Back on Sept 6th, on the opening night of the British Science Festival, the Public Engagement Working Group helped sponsor an event curated by Flatpack film festival. Things That Go Pop was an evening of combustible vapours, scientific cocktails, and free thinking inspired by chemist, theologian, and all-round visionary Joseph Priestley. This event was included in the British Science Festival programme and featured experiments and demos led by University of Birmingham researchers from Chemistry and History departments. In the lead up to the event, the University’s research pop-up shopThink Corner  also ran chemistry inspired activities to promote Things That Go Pop.

Chemist, Rowena Fletcher-Wood was one UoB researcher who was part of the evening’s activities. We asked Rowena to write us a mini-review which you can read below.

Were you there? If so, let us know what you thought in the comments below! Should we do more of this type of thing?

Things that went Pop

by Rowena Fletcher-Wood

On Saturday night at the launch of the British Science Festival, I found myself kicking off the Priestley-themed evening “Things That Go Pop” with liquid nitrogen, liquid oxygen and flames. This event, hosted by Flatpack film festival, featured a variety of activities in different rooms, including a laboratory, where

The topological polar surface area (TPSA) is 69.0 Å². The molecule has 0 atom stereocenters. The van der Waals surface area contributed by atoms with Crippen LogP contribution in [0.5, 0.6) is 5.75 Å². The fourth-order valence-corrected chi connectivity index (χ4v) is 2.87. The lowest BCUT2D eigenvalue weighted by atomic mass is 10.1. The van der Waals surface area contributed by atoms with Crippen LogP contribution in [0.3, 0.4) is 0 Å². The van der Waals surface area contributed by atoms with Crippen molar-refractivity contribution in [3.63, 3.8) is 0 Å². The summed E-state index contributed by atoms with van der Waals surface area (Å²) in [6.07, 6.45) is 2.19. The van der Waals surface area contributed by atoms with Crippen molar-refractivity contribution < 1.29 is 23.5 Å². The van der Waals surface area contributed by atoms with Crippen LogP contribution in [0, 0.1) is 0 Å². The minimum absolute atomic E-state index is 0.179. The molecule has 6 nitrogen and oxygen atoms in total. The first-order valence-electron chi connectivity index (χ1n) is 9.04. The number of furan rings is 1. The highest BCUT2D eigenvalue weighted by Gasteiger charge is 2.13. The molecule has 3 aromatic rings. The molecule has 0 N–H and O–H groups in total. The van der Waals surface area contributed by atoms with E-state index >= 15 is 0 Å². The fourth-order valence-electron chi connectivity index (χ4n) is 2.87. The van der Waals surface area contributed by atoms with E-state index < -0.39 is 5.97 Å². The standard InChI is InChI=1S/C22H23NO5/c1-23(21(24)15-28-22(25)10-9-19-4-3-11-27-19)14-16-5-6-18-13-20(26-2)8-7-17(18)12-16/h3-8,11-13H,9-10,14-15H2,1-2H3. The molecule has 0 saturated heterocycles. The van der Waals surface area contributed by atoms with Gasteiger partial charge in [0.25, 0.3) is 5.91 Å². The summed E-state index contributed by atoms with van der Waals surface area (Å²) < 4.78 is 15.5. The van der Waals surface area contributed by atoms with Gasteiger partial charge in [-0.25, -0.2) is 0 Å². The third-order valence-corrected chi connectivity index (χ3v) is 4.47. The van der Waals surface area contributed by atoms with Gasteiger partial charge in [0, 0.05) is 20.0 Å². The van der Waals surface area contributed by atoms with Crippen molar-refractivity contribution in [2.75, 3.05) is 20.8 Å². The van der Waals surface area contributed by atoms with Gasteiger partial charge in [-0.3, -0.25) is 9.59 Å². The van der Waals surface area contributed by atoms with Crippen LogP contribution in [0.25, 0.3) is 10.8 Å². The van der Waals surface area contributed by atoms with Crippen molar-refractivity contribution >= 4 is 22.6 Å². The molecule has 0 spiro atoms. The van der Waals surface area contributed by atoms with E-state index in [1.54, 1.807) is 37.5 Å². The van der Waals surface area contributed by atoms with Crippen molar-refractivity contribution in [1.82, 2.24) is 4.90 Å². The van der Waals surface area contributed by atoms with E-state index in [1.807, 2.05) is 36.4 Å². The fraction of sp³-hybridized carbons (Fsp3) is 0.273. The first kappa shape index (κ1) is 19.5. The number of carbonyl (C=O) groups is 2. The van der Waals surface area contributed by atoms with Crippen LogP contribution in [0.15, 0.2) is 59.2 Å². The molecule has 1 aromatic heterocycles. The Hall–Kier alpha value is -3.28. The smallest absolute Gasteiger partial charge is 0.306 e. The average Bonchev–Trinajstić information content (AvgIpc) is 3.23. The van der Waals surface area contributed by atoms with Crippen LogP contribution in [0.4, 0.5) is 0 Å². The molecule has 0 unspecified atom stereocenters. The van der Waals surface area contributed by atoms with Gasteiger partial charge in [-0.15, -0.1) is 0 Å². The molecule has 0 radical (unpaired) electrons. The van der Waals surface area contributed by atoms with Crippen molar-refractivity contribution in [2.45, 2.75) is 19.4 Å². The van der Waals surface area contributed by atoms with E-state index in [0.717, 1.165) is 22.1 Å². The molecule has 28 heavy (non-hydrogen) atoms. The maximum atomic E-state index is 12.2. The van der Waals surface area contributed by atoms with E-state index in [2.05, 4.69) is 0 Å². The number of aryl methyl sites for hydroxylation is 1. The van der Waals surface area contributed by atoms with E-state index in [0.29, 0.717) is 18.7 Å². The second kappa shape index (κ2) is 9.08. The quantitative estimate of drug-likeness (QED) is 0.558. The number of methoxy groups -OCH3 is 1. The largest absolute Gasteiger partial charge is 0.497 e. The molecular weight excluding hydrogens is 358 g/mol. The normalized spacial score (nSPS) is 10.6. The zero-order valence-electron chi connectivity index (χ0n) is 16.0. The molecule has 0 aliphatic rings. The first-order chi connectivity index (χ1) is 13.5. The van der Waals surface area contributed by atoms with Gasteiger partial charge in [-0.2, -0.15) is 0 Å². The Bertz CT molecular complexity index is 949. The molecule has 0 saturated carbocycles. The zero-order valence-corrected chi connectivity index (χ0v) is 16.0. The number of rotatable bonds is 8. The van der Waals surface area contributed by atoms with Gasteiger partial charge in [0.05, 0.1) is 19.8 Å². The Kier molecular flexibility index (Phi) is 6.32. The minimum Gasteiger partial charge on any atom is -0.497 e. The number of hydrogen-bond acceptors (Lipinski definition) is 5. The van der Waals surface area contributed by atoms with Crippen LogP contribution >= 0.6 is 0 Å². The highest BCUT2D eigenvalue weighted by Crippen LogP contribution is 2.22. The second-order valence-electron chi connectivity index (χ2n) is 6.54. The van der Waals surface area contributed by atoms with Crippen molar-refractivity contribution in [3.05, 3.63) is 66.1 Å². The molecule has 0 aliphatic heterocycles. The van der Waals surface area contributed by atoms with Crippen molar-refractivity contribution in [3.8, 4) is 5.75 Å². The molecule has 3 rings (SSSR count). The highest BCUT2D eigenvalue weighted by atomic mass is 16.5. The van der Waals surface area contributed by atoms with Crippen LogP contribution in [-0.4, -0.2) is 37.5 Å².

Prof Gron Tudor Jones repeated (with a modern set up) one of Priestley’s “popping” experiments: lighting a tube of hydrogen gas, Dr Matt Pritchard performed scientific magic tricks and and David Price made science simple as the audience selected demos and he battled to fit as many as possible into his half hour time slot We saw popping pots, card tricks, deodorant rockets and musical instruments made from a tube and a rubber glove. Elsewhere in the building were soapbox talks and a theatre of films, and between activities people gathered in the pop up bar, where cocktails were made (and modified) using dry ice. There was even one called “hangover free”! In the bar, the science buskers roamed, demonstrating tricks like getting a ring off a piece of string by twisting it. I borrowed a balloon, poured out some more liquid nitrogen, and began compressing the air with cold.

Overall, it was a fun night; plenty of people without being rushed or busy, which was a good job as the bar staff had plenty to do. Deep in the bowels of the Birmingham and Midlands Institute, it was a bit of a maze, but well labelled. Some people were disappointed to have to choose between talks and demos, and the gaps in turnover did make a more staggered programme possible – allowing people to choose one or the other, or mad dash between soapbox, laboratory and bar. I never heard from anyone who had visited the theatre…

 Images – courtesy of Rowena.